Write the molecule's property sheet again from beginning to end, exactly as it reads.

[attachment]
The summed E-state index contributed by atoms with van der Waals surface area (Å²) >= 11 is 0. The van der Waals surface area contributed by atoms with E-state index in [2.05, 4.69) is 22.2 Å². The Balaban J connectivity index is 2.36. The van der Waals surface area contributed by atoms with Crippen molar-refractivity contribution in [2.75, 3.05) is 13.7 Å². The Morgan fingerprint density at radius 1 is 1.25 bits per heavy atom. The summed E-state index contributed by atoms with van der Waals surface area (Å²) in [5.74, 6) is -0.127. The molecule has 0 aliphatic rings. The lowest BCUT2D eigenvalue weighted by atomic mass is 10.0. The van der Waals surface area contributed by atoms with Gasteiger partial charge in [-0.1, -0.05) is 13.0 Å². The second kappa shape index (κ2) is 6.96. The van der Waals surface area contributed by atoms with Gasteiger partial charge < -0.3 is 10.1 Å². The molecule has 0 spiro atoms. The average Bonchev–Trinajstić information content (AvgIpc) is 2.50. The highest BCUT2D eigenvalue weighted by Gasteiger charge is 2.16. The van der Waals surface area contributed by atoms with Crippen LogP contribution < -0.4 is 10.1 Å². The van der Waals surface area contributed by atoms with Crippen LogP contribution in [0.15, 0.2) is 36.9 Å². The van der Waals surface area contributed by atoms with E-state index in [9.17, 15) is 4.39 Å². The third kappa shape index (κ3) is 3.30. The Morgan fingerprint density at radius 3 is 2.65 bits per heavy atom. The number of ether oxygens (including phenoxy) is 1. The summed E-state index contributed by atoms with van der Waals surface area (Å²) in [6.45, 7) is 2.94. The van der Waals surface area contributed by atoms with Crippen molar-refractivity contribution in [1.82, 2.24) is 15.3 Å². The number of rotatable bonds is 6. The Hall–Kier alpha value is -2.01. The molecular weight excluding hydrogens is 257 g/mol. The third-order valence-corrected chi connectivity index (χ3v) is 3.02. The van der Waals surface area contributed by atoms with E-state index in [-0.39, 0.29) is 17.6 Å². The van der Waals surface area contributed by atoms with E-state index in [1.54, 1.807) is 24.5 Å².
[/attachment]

The summed E-state index contributed by atoms with van der Waals surface area (Å²) >= 11 is 0. The van der Waals surface area contributed by atoms with E-state index in [2.05, 4.69) is 22.2 Å². The Balaban J connectivity index is 2.36. The van der Waals surface area contributed by atoms with Crippen molar-refractivity contribution in [2.75, 3.05) is 13.7 Å². The Morgan fingerprint density at radius 1 is 1.25 bits per heavy atom. The summed E-state index contributed by atoms with van der Waals surface area (Å²) in [5.74, 6) is -0.127. The molecule has 0 aliphatic rings. The lowest BCUT2D eigenvalue weighted by atomic mass is 10.0. The van der Waals surface area contributed by atoms with Gasteiger partial charge in [-0.1, -0.05) is 13.0 Å². The second kappa shape index (κ2) is 6.96. The van der Waals surface area contributed by atoms with Gasteiger partial charge < -0.3 is 10.1 Å². The molecule has 0 spiro atoms. The average Bonchev–Trinajstić information content (AvgIpc) is 2.50. The highest BCUT2D eigenvalue weighted by Gasteiger charge is 2.16. The van der Waals surface area contributed by atoms with Crippen LogP contribution < -0.4 is 10.1 Å². The van der Waals surface area contributed by atoms with Crippen LogP contribution in [0.15, 0.2) is 36.9 Å². The van der Waals surface area contributed by atoms with E-state index in [9.17, 15) is 4.39 Å². The third kappa shape index (κ3) is 3.30. The Morgan fingerprint density at radius 3 is 2.65 bits per heavy atom. The number of ether oxygens (including phenoxy) is 1. The summed E-state index contributed by atoms with van der Waals surface area (Å²) in [6.45, 7) is 2.94. The van der Waals surface area contributed by atoms with Crippen molar-refractivity contribution in [1.82, 2.24) is 15.3 Å². The number of rotatable bonds is 6. The Hall–Kier alpha value is -2.01. The molecular weight excluding hydrogens is 257 g/mol. The third-order valence-corrected chi connectivity index (χ3v) is 3.02. The van der Waals surface area contributed by atoms with E-state index in [-0.39, 0.29) is 17.6 Å². The van der Waals surface area contributed by atoms with E-state index in [1.54, 1.807) is 24.5 Å².